Widtfeldt v. United States et al

Filing 10

MEMORANDUM AND ORDER - The plaintiff's complaint is dismissed, without prejudice, pursuant to Rule 4(m) and Rule 41(b). A separate judgment will be entered. Ordered by Judge John M. Gerrard. (Copy mailed to pro se party)(GJG)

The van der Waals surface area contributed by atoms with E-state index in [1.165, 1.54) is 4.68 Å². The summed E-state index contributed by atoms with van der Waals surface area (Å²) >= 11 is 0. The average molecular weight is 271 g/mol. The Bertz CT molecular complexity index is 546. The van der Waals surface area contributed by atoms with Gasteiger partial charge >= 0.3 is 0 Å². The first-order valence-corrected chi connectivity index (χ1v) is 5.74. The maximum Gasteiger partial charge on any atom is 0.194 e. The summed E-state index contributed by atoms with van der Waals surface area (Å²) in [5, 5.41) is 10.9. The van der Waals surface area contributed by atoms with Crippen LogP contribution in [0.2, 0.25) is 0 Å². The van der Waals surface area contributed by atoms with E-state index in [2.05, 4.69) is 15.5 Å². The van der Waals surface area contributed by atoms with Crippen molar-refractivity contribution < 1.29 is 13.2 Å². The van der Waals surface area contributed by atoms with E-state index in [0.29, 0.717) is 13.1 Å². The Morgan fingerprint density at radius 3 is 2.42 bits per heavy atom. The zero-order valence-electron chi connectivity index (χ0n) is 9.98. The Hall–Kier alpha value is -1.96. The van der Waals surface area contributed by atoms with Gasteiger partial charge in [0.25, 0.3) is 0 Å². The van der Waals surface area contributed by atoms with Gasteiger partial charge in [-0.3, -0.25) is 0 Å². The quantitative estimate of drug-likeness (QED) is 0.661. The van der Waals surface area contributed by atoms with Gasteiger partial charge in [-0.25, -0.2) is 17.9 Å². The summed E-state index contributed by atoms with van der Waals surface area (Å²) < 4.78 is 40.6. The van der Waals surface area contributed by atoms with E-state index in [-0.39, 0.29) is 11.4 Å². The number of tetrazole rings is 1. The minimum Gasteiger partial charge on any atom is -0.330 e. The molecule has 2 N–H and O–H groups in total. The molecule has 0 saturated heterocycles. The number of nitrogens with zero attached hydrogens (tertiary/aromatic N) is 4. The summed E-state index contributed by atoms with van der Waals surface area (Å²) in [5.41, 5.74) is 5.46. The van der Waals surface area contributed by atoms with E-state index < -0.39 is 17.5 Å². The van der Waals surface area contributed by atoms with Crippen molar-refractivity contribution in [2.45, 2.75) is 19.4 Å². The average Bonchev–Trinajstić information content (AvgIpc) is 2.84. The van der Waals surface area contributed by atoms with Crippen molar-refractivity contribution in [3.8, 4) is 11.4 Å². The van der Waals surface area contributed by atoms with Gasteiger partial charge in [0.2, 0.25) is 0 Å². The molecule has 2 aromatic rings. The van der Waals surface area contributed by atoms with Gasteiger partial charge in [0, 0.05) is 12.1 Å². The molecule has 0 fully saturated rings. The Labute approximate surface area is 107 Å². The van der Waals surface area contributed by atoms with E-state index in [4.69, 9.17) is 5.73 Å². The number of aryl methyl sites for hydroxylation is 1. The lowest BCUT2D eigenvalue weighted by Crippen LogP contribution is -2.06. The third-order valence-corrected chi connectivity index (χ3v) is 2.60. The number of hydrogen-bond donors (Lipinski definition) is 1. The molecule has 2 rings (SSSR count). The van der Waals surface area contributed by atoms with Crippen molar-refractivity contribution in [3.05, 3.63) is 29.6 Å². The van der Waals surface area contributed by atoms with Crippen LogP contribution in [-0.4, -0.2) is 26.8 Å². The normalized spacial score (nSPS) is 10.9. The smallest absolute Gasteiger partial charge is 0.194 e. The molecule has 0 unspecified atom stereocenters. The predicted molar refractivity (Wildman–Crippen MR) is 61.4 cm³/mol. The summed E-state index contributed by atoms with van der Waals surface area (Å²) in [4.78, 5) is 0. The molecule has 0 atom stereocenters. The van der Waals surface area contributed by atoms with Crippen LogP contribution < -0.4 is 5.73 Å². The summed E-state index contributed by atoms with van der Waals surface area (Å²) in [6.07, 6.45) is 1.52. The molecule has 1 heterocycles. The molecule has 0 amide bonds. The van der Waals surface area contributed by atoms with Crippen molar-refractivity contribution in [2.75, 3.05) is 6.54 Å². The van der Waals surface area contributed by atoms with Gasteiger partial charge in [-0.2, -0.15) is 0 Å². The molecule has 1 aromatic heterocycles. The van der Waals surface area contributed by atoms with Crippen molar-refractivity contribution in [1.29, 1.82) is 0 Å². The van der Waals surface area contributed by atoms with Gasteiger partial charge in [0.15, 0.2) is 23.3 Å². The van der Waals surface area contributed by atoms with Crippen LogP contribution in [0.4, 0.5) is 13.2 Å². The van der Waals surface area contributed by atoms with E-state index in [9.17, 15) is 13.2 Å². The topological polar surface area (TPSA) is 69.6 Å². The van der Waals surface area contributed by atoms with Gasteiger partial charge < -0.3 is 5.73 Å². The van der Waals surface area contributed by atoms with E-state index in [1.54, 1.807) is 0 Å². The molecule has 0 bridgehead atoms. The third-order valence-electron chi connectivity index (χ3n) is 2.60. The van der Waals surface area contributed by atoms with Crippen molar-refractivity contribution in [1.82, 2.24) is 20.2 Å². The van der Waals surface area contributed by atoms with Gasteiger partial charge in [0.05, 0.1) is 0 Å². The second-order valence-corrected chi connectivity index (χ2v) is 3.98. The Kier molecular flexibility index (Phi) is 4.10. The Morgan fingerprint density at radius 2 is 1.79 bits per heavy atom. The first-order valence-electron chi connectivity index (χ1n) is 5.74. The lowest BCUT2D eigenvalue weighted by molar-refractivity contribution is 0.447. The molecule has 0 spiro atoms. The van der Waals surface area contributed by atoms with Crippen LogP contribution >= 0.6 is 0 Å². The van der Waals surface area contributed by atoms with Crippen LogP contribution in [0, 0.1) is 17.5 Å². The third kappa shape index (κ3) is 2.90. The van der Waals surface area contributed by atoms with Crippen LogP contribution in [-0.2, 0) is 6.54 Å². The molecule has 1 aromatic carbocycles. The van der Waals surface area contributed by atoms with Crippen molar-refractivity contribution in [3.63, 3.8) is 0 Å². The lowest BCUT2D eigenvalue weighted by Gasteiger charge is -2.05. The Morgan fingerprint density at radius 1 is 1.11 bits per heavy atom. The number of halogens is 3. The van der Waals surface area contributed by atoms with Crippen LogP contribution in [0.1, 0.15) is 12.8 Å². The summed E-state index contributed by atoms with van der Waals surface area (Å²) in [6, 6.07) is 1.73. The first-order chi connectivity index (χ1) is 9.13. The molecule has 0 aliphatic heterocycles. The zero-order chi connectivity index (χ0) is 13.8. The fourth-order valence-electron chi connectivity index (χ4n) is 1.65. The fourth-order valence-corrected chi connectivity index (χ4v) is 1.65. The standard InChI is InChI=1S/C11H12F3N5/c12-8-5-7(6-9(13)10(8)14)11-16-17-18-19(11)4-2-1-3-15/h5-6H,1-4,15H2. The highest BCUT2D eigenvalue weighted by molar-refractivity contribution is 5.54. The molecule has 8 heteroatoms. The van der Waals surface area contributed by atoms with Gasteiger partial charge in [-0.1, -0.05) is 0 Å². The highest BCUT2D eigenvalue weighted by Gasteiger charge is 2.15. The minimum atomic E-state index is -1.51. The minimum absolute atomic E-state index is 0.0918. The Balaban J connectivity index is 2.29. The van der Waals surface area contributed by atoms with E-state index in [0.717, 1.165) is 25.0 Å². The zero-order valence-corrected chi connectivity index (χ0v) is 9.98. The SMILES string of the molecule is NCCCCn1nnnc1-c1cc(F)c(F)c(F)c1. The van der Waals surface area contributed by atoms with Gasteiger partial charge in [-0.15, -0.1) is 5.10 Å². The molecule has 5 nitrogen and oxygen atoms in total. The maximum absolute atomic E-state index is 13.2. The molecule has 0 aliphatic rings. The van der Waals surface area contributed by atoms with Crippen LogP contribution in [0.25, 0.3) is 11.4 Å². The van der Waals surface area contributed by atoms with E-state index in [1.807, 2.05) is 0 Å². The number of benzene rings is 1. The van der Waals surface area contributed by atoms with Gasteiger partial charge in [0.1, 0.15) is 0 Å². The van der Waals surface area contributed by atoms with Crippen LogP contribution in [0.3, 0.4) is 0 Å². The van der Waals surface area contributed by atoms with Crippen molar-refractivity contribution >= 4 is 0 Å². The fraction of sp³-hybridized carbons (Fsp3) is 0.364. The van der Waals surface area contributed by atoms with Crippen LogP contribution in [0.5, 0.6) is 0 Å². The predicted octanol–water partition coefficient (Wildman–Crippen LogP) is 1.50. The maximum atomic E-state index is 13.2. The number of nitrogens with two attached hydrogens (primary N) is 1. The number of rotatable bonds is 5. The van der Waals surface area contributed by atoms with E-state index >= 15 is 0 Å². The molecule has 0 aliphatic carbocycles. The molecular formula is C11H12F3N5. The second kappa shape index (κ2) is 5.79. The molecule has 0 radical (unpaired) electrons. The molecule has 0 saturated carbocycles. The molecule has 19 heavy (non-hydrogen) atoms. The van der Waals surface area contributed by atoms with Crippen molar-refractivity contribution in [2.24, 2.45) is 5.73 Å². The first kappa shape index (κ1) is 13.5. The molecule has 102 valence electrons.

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IN THE UNITED STATES DISTRICT COURT FOR THE DISTRICT OF NEBRASKA JAMES WIDTFELDT, Plaintiff, 8:15-CV-143 vs. UNITED STATES; INTERNAL REVENUE SERVICE; ARTHUR WELP, IRS APPEALS AGENT; SUCCESSOR IRS AGENT TO ARTHUR WELP; AND UNITED STATES TREASURY; MEMORANDUM AND ORDER Defendants. This matter is before the Court on the plaintiff's "Motion to Disqualify John Gerrard as Judge More Time to Finish Summonses" (filing 9), and on the Court's own motion. The Court will deny the plaintiff's motion, and will on its own motion dismiss this case without prejudice for failure to serve process and failure to prosecute. To begin with, the plaintiff moves the undersigned to recuse himself. Any justice, judge, or magistrate judge of the United States shall disqualify himself in any proceeding in which his impartiality might reasonably be questioned. 28 U.S.C. § 455(a). But when a party seeks to establish bias or prejudice from court conduct, the party must show that the judge had a disposition so extreme as to display clear inability to render fair judgment. United States v. Melton, 738 F.3d 903, 905 (8th Cir. 2013). And because a judge is presumed to be impartial, a party seeking recusal bears the substantial burden of proving otherwise. Hammer v. Sam's East, Inc., 754 F.3d 492, 503 (8th Cir. 2014). The plaintiff's basis for recusal is that "Lyme illness is an issue in this case" and the undersigned has purportedly "come out strongly opposed to necessary treatment of Lyme victims." Filing 9 at 1. The Court is not aware of any factual basis for this claim, nor, as a matter of fact, does this Court have any expertise or viewpoint with respect to the treatment of Lyme disease. For that matter, it is in no way clear how Lyme disease is "an issue" in this case: the only relief sought by the complaint is the release of Internal Revenue Service (IRS) records pursuant to the Freedom of Information Act, 5 U.S.C. § 552 (FOIA). The plaintiff has presented no basis to question the undersigned's impartiality in this case, see Melton, 738 F.3d at 905-06, and his motion for recusal will be denied. Attached to the plaintiff's motion were several summons forms, which he asked the Clerk of the Court to execute for service. That begs an important question: why, several months after this case was filed, has process not been served? Fed. R. Civ. P. 4(m) provides: If a defendant is not served within 120 days after the complaint is filed, the court—on motion or on its own after notice to the plaintiff—must dismiss the action without prejudice against that defendant or order that service be made within a specified time. But if the plaintiff shows good cause for the failure, the court must extend the time for service for an appropriate period. Thus, under Rule 4(m), there is a two-part inquiry. First, if the Court concludes there is good cause for plaintiff's failure to serve within 120 days, it shall extend the time for service. Kurka v. Iowa Cty., 628 F.3d 953, 957 (8th Cir. 2010). Second, even if the plaintiff fails to show good cause, the Court still may extend the time for service rather than dismiss the case, if the plaintiff establishes excusable neglect. Id. First, the Court must determine whether good cause exists for the plaintiff's failure to serve the defendant within the 120-day deadline (not whether good cause exists for an extension). Id. at 958. In determining whether good cause exists, the Court must focus primarily on the plaintiff's reasons for not complying with the time limit in the first place. Id. Rule 4(m) does not define good cause, and courts have not given conclusive meaning to the phrase. Kurka, 628 F.3d at 957. It does require, at least, good faith and some reasonable basis for noncompliance with the rules. Id. Among other things, good cause is likely (but not always) to be found when the plaintiff is proceeding pro se or in forma pauperis. Id. At its core, however, the standard of good cause is necessarily amorphous: whether or not it has been satisfied is largely dependent upon the facts of each individual case. Id. In this case, the Magistrate Judge already gave the plaintiff two extensions of time to serve his summons and complaint. Filings 6 and 8. Yet he failed to do so, and there is almost nothing in the record to show why. Nothing in the plaintiff's response (filing 7) to the Magistrate Judge's previous order, or his present motion, reasonably explain why he was unable serve the completed summons forms that were already provided to him. See filing 4. -2- The only explanation the plaintiff provides appears to be—as best the Court can understand it—that the IRS has actually provided the plaintiff with information in response to a FOIA request. The Court infers that the plaintiff needs more time to consider that information. But that does not explain, in any meaningful way, why process has not been served in this case. To the extent that it makes any sense, it appears to suggest that the plaintiff needs more time to determine whether he actually has a claim for relief— which obviously calls into question whether the plaintiff had a reasonable basis for filing his complaint in the first place. See Fed. R. Civ. P. 11(b). But regardless, the plaintiff's assertions fail to show good cause (or, indeed, any cause) for filing a complaint in federal court and then failing to serve it within the period specified by the Federal Rules of Civil Procedure. Nor does excusable neglect warrant extending the service deadline. Such relief is warranted where a party's failure to meet a deadline is caused by inadvertence, mistake, or carelessness, as well as by intervening circumstances beyond the party's control. Kurka, 628 F.3d at 959. In determining whether neglect is excusable, the following factors are particularly important: (1) the possibility of prejudice to the defendant, (2) the length of the delay and the potential impact on judicial proceedings, (3) the reason for the delay, including whether the delay was within the party's reasonable control, and (4) whether the party acted in good faith. Id. These factors do not bear equal weight, as the reason for delay is generally a key factor in the analysis, see id., and as discussed above, the reason for delay in this case has not been explained. See Peer v. Vilsack, 563 F. App'x 504, 506 (8th Cir. 2014). Absent a reasonable explanation for the delay, the Court has no basis to find excusable neglect. In sum, the plaintiff was given notice by the Magistrate Judge—twice— that he needed to serve process. See filings 6 and 8. The last time, he was told in no uncertain terms that he had until November 18, 2015 to serve his summons and complaint on the defendant and that "[n]o additional time will be granted." Filing 8. Dismissal under Rule 4(m) is appropriate. Furthermore, dismissal is also appropriate pursuant to Fed. R. Civ. P. 41(b). See, Boyle v. Am. Auto Serv., 571 F.3d 734, 742-43 (8th Cir. 2009); Schooley v. Kennedy, 712 F.2d 372, 373-74 (8th Cir. 1983). Even pro se litigants must comply with relevant rules of the substantive and procedural law. Schooley, 712 F.2d at 373. The plaintiff received meaningful notice of what was required of him, see id., and has failed to comply with the Magistrate Judge's orders and prosecute this case. -3- IT IS ORDERED: 1. The plaintiff's complaint is dismissed, without prejudice, pursuant to Rule 4(m) and Rule 41(b). 2. A separate judgment will be entered. Dated this 23rd day of November, 2015. BY THE COURT: John M. Gerrard United States District Judge -4-